Toyota to show return to profit despite recalls: reports

TOKYO (AFP) – Results from Toyota Motor to be released next month are expected to show the auto giant returning to profit in the year to March, despite a massive recall scandal, news reports said Saturday.

The Japanese automaker is expected to post a group operating profit of up to 50 billion yen (530 million dollars), reversing a 461 billion yen operating loss for the previous year, the Nikkei business daily said.

The uptick is mainly due to cost-cutting and a weak yen, which offset the costs of the global recalls, the daily said.

The company has recalled around 10 million vehicles worldwide since late last year due to accelerator and brake defects, but nevertheless expected to see a "good earnings situation" a Toyota executive told Kyodo News.

Toyota had earlier forecast an operating loss of 20 billion yen for the year to the end of March.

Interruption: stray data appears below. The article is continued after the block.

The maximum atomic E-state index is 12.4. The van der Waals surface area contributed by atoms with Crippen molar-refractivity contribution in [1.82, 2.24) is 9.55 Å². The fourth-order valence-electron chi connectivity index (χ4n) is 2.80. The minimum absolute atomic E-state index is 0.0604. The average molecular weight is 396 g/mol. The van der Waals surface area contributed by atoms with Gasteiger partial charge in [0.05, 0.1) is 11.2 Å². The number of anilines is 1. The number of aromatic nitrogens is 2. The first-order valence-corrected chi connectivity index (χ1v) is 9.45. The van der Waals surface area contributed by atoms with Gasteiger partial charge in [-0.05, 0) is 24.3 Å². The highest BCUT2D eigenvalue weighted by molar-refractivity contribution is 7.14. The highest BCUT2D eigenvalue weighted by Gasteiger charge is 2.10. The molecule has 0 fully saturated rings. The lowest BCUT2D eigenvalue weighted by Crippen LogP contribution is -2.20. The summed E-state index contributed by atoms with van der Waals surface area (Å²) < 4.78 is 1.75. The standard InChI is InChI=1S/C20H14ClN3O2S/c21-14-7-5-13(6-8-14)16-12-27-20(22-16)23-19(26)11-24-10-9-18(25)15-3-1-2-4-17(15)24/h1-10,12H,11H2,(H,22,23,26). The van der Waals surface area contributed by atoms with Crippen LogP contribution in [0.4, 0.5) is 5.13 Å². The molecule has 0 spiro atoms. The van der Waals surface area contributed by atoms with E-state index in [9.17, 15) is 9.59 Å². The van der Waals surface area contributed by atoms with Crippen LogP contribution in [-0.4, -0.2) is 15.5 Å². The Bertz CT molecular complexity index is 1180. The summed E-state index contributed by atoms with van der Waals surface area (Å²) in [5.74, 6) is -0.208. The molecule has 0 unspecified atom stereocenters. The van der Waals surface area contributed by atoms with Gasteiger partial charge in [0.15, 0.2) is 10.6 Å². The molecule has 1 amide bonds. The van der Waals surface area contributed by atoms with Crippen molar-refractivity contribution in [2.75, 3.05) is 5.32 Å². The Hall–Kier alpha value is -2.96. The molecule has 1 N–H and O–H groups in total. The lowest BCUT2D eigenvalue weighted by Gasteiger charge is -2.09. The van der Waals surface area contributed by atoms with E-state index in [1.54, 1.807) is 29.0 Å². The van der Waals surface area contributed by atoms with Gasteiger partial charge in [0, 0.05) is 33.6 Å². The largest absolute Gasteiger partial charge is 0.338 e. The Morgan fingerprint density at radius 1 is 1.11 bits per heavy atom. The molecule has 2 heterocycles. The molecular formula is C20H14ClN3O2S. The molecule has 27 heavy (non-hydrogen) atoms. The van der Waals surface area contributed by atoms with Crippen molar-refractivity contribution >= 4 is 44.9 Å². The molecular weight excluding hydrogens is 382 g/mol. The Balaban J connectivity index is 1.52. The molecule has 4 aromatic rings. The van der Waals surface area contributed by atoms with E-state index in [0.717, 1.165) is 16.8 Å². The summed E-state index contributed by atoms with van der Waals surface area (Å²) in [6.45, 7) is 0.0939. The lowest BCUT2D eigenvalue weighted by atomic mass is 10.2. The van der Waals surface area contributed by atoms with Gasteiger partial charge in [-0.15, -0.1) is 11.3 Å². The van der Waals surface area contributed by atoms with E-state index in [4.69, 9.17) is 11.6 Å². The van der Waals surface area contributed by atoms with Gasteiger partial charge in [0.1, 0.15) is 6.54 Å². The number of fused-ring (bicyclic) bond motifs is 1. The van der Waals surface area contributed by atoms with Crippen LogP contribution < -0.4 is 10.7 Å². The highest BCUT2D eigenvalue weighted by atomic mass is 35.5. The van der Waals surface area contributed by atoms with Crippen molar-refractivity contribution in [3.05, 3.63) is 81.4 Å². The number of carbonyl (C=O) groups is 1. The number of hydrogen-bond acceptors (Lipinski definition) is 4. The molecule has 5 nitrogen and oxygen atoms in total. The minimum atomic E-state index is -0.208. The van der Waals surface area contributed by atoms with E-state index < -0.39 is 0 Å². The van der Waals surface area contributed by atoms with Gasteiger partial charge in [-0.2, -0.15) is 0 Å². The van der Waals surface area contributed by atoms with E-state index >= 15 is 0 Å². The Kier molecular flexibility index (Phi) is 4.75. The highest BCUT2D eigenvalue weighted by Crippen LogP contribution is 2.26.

Sales were expected to show a five percent fall to 7.2 million units, Nikkei said. The better-than-expected sales were partially due to strong demand for its new Prius hybrid car in Japan.

A Toyota spokesman was not immediately available to comment on the report.

The firm is due to announce its earnings results in early May.

On Monday the company agreed to pay a 16.4-million-dollar fine, the largest for an automaker in the United States, for hiding for at least four months accelerator pedal defects blamed in more than 50 US deaths.

Toyota faces at least 97 US lawsuits seeking damages for injury or death linked to sudden acceleration and 138 class action lawsuits from American customers suing to recoup losses in the resale value of Toyota vehicles.

The company overtook General Motors in 2008 as the world's top automaker, but the safety recalls raised questions over whether it sacrificed quality to become number one.

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